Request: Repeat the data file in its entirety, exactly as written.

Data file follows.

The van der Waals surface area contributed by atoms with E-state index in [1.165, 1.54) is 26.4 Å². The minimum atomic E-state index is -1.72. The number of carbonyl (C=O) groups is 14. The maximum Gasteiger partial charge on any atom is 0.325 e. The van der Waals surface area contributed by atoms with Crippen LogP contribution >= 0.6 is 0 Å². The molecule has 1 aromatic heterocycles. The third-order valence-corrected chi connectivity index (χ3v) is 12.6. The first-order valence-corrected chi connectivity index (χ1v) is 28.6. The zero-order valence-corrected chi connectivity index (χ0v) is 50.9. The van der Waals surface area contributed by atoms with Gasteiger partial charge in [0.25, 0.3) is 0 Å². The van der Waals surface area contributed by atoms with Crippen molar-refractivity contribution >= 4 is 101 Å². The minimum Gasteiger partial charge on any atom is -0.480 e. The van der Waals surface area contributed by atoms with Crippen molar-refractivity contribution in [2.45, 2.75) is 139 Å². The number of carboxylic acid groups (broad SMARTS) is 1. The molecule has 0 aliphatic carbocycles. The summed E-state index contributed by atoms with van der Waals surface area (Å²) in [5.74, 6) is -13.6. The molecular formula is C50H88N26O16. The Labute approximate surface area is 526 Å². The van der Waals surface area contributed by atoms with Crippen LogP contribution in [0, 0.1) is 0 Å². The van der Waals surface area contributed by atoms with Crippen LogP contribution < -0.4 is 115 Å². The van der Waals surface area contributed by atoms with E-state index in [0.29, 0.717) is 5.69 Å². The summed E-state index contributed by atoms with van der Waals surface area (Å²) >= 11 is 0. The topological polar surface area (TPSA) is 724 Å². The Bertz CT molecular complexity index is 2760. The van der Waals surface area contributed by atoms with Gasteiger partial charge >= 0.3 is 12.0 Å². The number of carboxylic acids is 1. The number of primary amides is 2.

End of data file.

The van der Waals surface area contributed by atoms with E-state index in [1.165, 1.54) is 26.4 Å². The minimum atomic E-state index is -1.72. The number of carbonyl (C=O) groups is 14. The maximum Gasteiger partial charge on any atom is 0.325 e. The van der Waals surface area contributed by atoms with Crippen LogP contribution >= 0.6 is 0 Å². The molecule has 1 aromatic heterocycles. The third-order valence-corrected chi connectivity index (χ3v) is 12.6. The first-order valence-corrected chi connectivity index (χ1v) is 28.6. The zero-order valence-corrected chi connectivity index (χ0v) is 50.9. The van der Waals surface area contributed by atoms with Gasteiger partial charge in [0.25, 0.3) is 0 Å². The van der Waals surface area contributed by atoms with Crippen molar-refractivity contribution >= 4 is 101 Å². The minimum Gasteiger partial charge on any atom is -0.480 e. The van der Waals surface area contributed by atoms with Crippen molar-refractivity contribution in [2.45, 2.75) is 139 Å². The number of carboxylic acid groups (broad SMARTS) is 1. The molecule has 0 aliphatic carbocycles. The summed E-state index contributed by atoms with van der Waals surface area (Å²) in [5.74, 6) is -13.6. The molecular formula is C50H88N26O16. The Labute approximate surface area is 526 Å². The van der Waals surface area contributed by atoms with Crippen LogP contribution in [0, 0.1) is 0 Å². The van der Waals surface area contributed by atoms with Crippen LogP contribution < -0.4 is 115 Å². The van der Waals surface area contributed by atoms with E-state index in [0.29, 0.717) is 5.69 Å². The summed E-state index contributed by atoms with van der Waals surface area (Å²) >= 11 is 0. The topological polar surface area (TPSA) is 724 Å². The Bertz CT molecular complexity index is 2760. The van der Waals surface area contributed by atoms with Gasteiger partial charge >= 0.3 is 12.0 Å². The number of carboxylic acids is 1. The number of primary amides is 2.